“When I was a young girl my father owned his own farm. We kids would be up at the crack of dawn to help him feed all the livestock. We had cows and chickens, horses and pigs, sheep and ducks. Everything.”

“That’s amazing!” I said, emptying the contents of a drain into a cup and setting it aside.

“It was,” Mary said with a knowing smile, “but my favorite had to be the group of silly goats my father had bought at a livestock auction. They were the most bizarre animals I’d ever seen.”

“Goats are the weirdest!” I exclaimed, trying to not show how much I loved everything about goats. This poor woman already knew I was an odd duck, no sense in giving her more fodder.

“They are! They eat everything and anything they can get their little mouths on,” she said with a laugh.

I took a cup to the restroom and flushed the contents down, then returned with another container.

“Anyway that’s beside the point,” she said, lifting one of the surgical drains with a wrinkled hand, “why I mention the goats is because of these drains.”

“Really?” I asked, confused as to where this was going. An image of a goat eating surgical drains came to mind, but I waited for her to continue.

“Yeah, you see the goats made me laugh so hard because, well . . .” she paused, her face going a light shade of pink.

What on earth? I thought, pausing with one hand holding another drain and cup.

She gave a small giggle, “because they had these weird goat balls . . .”

Mary was now holding a pair of drains up in front of my uncomprehending face. My brain wasn’t registering what she was saying and it wasn’t until she threw her head back and laughed out loud that I understood.

“Goat balls!” I all but yelled as this 80-year-old woman shook with laughter.

“Yes!” she said between guffaws, “I have goat balls!”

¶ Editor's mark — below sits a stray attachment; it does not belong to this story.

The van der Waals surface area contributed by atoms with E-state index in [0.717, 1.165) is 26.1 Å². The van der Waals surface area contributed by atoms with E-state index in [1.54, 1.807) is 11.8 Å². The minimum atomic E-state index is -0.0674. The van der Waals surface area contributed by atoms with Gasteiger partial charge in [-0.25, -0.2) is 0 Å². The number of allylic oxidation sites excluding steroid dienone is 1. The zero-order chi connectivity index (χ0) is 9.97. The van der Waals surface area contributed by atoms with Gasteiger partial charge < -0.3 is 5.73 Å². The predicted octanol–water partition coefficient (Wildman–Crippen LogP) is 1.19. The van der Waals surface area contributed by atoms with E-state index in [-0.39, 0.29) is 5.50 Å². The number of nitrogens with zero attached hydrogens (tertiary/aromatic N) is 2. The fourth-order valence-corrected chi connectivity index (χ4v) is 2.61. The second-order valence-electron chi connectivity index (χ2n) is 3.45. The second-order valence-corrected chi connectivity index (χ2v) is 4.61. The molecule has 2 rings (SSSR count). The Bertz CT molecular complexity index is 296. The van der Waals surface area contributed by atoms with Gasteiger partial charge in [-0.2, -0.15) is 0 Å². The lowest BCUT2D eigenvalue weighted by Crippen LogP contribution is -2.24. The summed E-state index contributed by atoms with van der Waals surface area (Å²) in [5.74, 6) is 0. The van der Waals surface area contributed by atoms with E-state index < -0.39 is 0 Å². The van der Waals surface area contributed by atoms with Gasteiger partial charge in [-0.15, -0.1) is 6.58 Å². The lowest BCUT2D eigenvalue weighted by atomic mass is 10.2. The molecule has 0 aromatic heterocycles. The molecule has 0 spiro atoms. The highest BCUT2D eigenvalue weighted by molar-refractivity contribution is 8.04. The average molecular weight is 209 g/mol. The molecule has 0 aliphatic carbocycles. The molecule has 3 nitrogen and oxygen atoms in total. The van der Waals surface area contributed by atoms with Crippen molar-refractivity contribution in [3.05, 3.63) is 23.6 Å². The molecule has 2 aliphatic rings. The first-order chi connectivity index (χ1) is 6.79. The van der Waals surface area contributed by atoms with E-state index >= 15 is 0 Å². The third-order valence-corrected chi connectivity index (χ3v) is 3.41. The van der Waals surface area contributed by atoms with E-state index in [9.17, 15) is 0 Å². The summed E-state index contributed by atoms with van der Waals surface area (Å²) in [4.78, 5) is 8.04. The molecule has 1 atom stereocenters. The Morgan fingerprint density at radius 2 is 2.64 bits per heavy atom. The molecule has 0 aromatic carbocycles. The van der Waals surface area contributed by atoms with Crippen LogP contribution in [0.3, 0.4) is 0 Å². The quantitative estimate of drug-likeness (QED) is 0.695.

I tried to hold my professionalism together for about three seconds and then exploded with laughter, “You totally have goat balls!”

Tears were pouring down our faces as I tried to find a seat to keep me from falling over. Mary couldn’t catch her breath as she rocked side to side with laughter.

“Oh my gosh, Mary that’s the best thing I’ve heard all day!” I said when I finally caught my breath.

“I know!” she said with glee, “I’ve been wanting to tell you this all day!”

We sat there giggling for a minute, staring down her drains, and then I remembered the cup of fluid I still held in my hand.

“I better get these emptied,” I said and emptied the remaining drain. Stepping back into the room I saw Mary’s face covered by a large smile.

“I needed that Mike,” she said.

“I did too,” I admitted pulling off my gloves and tossing them into the garbage, “I’ve got to step out now but you call me if you need anything.

Mary nodded her head and lifted a couple drains up, “If they fill back up I’ll call you to come empty these goat balls.”

We laughed more as I stepped away. The day moved on and before I knew it shift report was happening. People were moving everywhere. In the melee, I forgot to stop by Mary’s room one last time to say goodbye and didn’t remember until I was at home in bed.

A few day’s later when I came into work my manager had a small white card waiting for me in the break room.

“This was from one of the patient’s you took care of a few days back, at least I’m thinking it’s you,” she gave me a weird look and handed the card to me.

“Are you ‘Goat Boy’?

Simultaneously choking on a laugh and trying to keep a straight face I said,”yeah, you could call me that.”

Inside the card, in a neatly scrawled hand was this note:

To all those who took care of me,

While I recovered, thank you. I could never have recovered as well as I have under your special care and support. I will remember each and every one of you, you have my sincerest thanks and appreciation. And to my Goat Boy, thank you for all the laughs.

Best Wishes,

Mary

-M.E. InkOwl